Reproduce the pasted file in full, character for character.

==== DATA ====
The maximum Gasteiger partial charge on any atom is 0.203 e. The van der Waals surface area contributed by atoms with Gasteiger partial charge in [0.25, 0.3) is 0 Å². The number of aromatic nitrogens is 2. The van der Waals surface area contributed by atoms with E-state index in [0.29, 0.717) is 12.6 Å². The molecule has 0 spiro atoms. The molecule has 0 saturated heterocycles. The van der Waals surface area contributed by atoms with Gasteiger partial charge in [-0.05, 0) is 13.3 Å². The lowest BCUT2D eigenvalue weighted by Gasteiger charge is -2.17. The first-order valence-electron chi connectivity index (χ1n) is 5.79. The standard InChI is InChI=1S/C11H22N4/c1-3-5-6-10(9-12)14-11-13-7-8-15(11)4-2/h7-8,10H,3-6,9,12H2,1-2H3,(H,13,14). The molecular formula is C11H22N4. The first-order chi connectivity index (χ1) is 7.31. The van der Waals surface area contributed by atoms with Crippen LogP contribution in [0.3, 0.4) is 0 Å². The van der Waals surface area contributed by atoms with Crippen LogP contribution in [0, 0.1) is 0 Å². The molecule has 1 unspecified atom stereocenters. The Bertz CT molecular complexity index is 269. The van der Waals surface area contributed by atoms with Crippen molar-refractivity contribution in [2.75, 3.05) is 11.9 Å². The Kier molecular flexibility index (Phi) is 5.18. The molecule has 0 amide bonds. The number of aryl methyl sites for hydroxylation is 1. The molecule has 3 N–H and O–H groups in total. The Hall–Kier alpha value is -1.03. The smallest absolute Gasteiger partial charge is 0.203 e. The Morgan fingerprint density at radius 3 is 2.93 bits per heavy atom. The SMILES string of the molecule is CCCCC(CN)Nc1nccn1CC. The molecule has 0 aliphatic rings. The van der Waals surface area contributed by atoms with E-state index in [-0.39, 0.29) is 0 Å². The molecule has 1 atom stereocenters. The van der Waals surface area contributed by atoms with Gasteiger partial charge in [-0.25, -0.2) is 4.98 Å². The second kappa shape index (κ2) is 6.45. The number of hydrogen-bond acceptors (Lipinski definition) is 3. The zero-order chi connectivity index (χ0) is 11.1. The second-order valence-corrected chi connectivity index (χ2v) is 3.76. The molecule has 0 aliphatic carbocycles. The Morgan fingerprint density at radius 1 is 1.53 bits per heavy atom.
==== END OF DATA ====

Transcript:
The maximum Gasteiger partial charge on any atom is 0.203 e. The van der Waals surface area contributed by atoms with Gasteiger partial charge in [0.25, 0.3) is 0 Å². The number of aromatic nitrogens is 2. The van der Waals surface area contributed by atoms with E-state index in [0.29, 0.717) is 12.6 Å². The molecule has 0 spiro atoms. The molecule has 0 saturated heterocycles. The van der Waals surface area contributed by atoms with Gasteiger partial charge in [-0.05, 0) is 13.3 Å². The lowest BCUT2D eigenvalue weighted by Gasteiger charge is -2.17. The first-order valence-electron chi connectivity index (χ1n) is 5.79. The standard InChI is InChI=1S/C11H22N4/c1-3-5-6-10(9-12)14-11-13-7-8-15(11)4-2/h7-8,10H,3-6,9,12H2,1-2H3,(H,13,14). The molecular formula is C11H22N4. The first-order chi connectivity index (χ1) is 7.31. The van der Waals surface area contributed by atoms with Crippen LogP contribution in [0.3, 0.4) is 0 Å². The van der Waals surface area contributed by atoms with Crippen LogP contribution in [0, 0.1) is 0 Å². The molecule has 1 unspecified atom stereocenters. The Bertz CT molecular complexity index is 269. The van der Waals surface area contributed by atoms with Crippen molar-refractivity contribution in [2.75, 3.05) is 11.9 Å². The Kier molecular flexibility index (Phi) is 5.18. The molecule has 0 amide bonds. The number of aryl methyl sites for hydroxylation is 1. The molecule has 3 N–H and O–H groups in total. The Hall–Kier alpha value is -1.03. The smallest absolute Gasteiger partial charge is 0.203 e. The Morgan fingerprint density at radius 3 is 2.93 bits per heavy atom. The SMILES string of the molecule is CCCCC(CN)Nc1nccn1CC. The molecule has 0 aliphatic rings. The van der Waals surface area contributed by atoms with E-state index in [-0.39, 0.29) is 0 Å². The molecule has 1 atom stereocenters. The van der Waals surface area contributed by atoms with Gasteiger partial charge in [-0.25, -0.2) is 4.98 Å². The second kappa shape index (κ2) is 6.45. The number of hydrogen-bond acceptors (Lipinski definition) is 3. The zero-order chi connectivity index (χ0) is 11.1. The second-order valence-corrected chi connectivity index (χ2v) is 3.76. The molecule has 0 aliphatic carbocycles. The Morgan fingerprint density at radius 1 is 1.53 bits per heavy atom.